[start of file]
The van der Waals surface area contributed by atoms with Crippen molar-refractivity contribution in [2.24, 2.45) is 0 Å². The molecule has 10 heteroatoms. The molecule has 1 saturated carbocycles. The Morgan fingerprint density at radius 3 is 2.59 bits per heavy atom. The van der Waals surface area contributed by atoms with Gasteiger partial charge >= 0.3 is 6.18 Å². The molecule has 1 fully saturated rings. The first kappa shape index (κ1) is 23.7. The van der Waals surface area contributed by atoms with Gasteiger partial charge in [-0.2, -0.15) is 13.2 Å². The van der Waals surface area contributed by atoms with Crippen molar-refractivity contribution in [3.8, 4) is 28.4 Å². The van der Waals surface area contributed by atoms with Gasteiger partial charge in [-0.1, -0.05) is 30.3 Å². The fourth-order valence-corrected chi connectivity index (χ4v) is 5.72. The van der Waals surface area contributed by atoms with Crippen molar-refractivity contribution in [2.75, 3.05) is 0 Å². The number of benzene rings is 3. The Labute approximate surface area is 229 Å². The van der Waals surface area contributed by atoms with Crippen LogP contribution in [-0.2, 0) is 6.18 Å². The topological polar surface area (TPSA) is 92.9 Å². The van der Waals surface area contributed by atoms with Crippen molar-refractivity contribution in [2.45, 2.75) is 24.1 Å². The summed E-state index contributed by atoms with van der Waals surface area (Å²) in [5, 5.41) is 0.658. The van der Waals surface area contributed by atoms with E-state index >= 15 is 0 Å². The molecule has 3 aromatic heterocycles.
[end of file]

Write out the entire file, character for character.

The van der Waals surface area contributed by atoms with Crippen molar-refractivity contribution in [2.24, 2.45) is 0 Å². The molecule has 10 heteroatoms. The molecule has 1 saturated carbocycles. The Morgan fingerprint density at radius 3 is 2.59 bits per heavy atom. The van der Waals surface area contributed by atoms with Gasteiger partial charge >= 0.3 is 6.18 Å². The molecule has 1 fully saturated rings. The first kappa shape index (κ1) is 23.7. The van der Waals surface area contributed by atoms with Gasteiger partial charge in [-0.2, -0.15) is 13.2 Å². The van der Waals surface area contributed by atoms with Crippen molar-refractivity contribution in [3.8, 4) is 28.4 Å². The van der Waals surface area contributed by atoms with Gasteiger partial charge in [-0.1, -0.05) is 30.3 Å². The fourth-order valence-corrected chi connectivity index (χ4v) is 5.72. The van der Waals surface area contributed by atoms with Crippen molar-refractivity contribution in [2.75, 3.05) is 0 Å². The number of benzene rings is 3. The Labute approximate surface area is 229 Å². The van der Waals surface area contributed by atoms with Crippen LogP contribution in [-0.2, 0) is 6.18 Å². The topological polar surface area (TPSA) is 92.9 Å². The van der Waals surface area contributed by atoms with Crippen molar-refractivity contribution in [2.45, 2.75) is 24.1 Å². The summed E-state index contributed by atoms with van der Waals surface area (Å²) in [5, 5.41) is 0.658. The van der Waals surface area contributed by atoms with E-state index >= 15 is 0 Å². The molecule has 3 aromatic heterocycles.